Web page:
We have spent a lot of time talking about prayer, all the while saying that prayer really has little to do with talk and that talking is not what prayer is about. We’ve talked about prayer as connection to our “source,” our roots, our self. We’ve talked about prayer as connection to God and as connection to others around us. We have talked about prayer as abandoning ourselves in trust to the reality of the present moment. This is what is – surrender to it – give yourself to it. We’ve talked about prayer as the art of healing in the fifth part of this series. In that series, we learned that healing is not “recovery from.” Rather, healing is accepting the changes that are. Healing is coming into harmony with what is really happening. Healing is wholeness. This wholeness, this harmony, I believe, comes through prayer. Not prayer as words upon words. We’ve all prayed those prayers — words upon words upon words — where at the end nothing was hardly different, but we are talking about prayer as the willing of good. It is taking the best that is in you and intending well for yourself, for others and for all creation.
In part five of this series, I asked how many of you had prayed for your needs and I’m assuming everyone of you said you did. You’ve all prayed for something in your life, of that I am sure. But how many of us have said to our hands “thank you” for the work they do? If prayer is the willing of good, then surely we’re going to pray for ourselves; we are going to offer thanks for our hands. Meister Eckhart, a 14th century mystic said “If the only prayer you’ve ever said is thank you, it would suffice.” But if we are going to reach the fullness of prayer, I would tell you that the willing of good alone is not enough because we must not only will good. True prayer, sometimes, means doing good.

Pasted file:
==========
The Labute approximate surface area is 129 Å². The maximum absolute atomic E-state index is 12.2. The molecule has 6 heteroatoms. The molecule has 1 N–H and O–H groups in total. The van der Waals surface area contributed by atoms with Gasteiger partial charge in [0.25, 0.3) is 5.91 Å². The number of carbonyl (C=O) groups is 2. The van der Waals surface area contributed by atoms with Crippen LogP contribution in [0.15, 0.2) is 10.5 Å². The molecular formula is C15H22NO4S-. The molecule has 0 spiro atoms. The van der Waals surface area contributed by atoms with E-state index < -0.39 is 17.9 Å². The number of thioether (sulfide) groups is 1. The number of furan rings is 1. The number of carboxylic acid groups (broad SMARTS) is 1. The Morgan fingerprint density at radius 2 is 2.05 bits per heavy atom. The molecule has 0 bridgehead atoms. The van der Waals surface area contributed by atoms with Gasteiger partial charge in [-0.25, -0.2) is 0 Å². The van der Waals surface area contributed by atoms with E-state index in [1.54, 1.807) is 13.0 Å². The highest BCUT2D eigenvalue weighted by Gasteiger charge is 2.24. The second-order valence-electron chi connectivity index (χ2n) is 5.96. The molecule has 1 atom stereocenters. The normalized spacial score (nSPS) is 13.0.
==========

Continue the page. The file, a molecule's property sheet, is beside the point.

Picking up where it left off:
In our reading from Who Moved My Cheese we actually get to the crux of the story — what the story is all about. It is the basis of Buddhist philosophy. It is the deepest of truths. It is a reality that we all live with and it is the center of an epiphany exploration — our journey of prayer. “What,” you ask, “might that be?” Everything changes! That is the crux of the story and it is the deepest truth in life. Everything changes.